|Date(s):||January 1, 1840 to December 31, 1840|
|Tag(s):||sale, examination, henry bibb, inspection, slave pen|
|Course:||“Human Trafficking: Yesterday and Today,” University of Richmond|
The year was 1840 when Madison Garrison led Henry Bibb and other slaves, including his wife and child, to a market in Vicksburg, Mississippi. It was in this market where Garrison intended to have a portion of the slaves that he had driven into the deep South examined before taking them to New Orleans for sale. Upon arrival at the market, Bibb was subject to inspection by a city officer. Slave inspections were an important part of the process required to tag an enslaved person with a dollar value. Faces of the slaves did not matter; it was the instrumental parts of the slaves’ bodies that the traders in the market were interested in – strong muscles meant good labor, fingers were judged for being good at picking cotton, and all joints were checked to ensure labor efficiency.
As Bibb entered the market, a city officer immediately forced him into physical inspection. A city official did this inspection perhaps because Vicksburg taxed slave slaves to generate city revenue and this man’s job was to assess the tax. The examination started with a close look at Bibb’s back as the officer look for scar tissue that would come from the wounds left by a whip. Scars on a slave’s back were interpreted as an indication of character: it meant that in the past they had acted out of line often enough to be whipped multiple times. Next, Bibb had his limbs inspected to make sure his joints were well intact and to provide a judgment of how strong he was. The limb inspection was followed by a close look at Bibb’s teeth and gums to make sure they were in good condition. Traders considered oral health a significant indicator of general health for slaves. This was followed by a skin prick test that helped the inspector determine the age of Bibb. He had the skin on the back of the hand pricked up with a needle. The time the pucker of skin stood up was measured and the longer the pucker stood up, the older the age of the slave. Age was a very important piece of criteria taken into consideration when assigning a price to a slave because slaves were thought to have a prime age range in which they were the most productive in their work. Since Bibb was a man, his prime was considered to be between ages eighteen and twenty-five.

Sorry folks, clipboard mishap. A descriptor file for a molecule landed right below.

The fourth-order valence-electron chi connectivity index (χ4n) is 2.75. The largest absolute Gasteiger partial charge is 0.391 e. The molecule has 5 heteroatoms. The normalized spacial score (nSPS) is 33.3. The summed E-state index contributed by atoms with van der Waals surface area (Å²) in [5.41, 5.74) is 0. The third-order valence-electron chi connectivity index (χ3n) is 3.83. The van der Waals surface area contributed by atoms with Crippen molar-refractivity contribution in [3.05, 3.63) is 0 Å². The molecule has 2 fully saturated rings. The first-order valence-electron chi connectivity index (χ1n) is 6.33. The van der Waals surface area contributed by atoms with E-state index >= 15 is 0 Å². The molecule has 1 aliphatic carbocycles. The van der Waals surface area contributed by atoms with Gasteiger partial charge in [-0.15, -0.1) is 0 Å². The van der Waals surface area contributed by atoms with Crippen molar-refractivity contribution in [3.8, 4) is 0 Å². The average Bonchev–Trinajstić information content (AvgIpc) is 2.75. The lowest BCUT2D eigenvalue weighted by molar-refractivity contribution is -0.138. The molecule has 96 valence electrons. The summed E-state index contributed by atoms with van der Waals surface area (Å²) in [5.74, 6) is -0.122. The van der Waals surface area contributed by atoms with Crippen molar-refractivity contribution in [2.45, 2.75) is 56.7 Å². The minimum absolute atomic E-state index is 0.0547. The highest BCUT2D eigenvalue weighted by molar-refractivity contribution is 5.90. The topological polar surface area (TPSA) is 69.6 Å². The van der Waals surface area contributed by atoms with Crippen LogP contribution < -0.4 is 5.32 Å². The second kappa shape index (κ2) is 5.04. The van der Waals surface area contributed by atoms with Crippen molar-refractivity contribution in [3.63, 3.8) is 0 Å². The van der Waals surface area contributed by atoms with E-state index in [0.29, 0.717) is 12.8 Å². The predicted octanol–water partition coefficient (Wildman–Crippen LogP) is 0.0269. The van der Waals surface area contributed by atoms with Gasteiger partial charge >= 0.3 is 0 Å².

More rigorous than the physical examinations was the assessment of Bibb’s mental capacity. The inspectors told him to answer a series of questions to gauge his intelligence. Bibb’s problem with the inspectors was that he was literate. At one point earlier in his life, Bibb learned how to read and this scared southern slaveholders because it meant that Bibb had a powerful negotiation tool to utilize in the slave market. Literacy revealed a world to Bibb that went beyond the slave system, a world that enabled him to imagine himself being allowed to freely think, learn abolitionist activity, or read the Bible.
Since Bibb was so difficult to sell due to his literacy, Garrison knew he had to sell Bibb with his wife and child as a package. Bibb had a much better chance of being sold with his wife and child, who were desirable to buyers, than being sold on his own. Also to facilitate his sale, Garrison answered many questions for Bibb, especially when asked if he had ever run away. After this was done, Bibb and his family were taken to New Orleans, where their futures would be determined.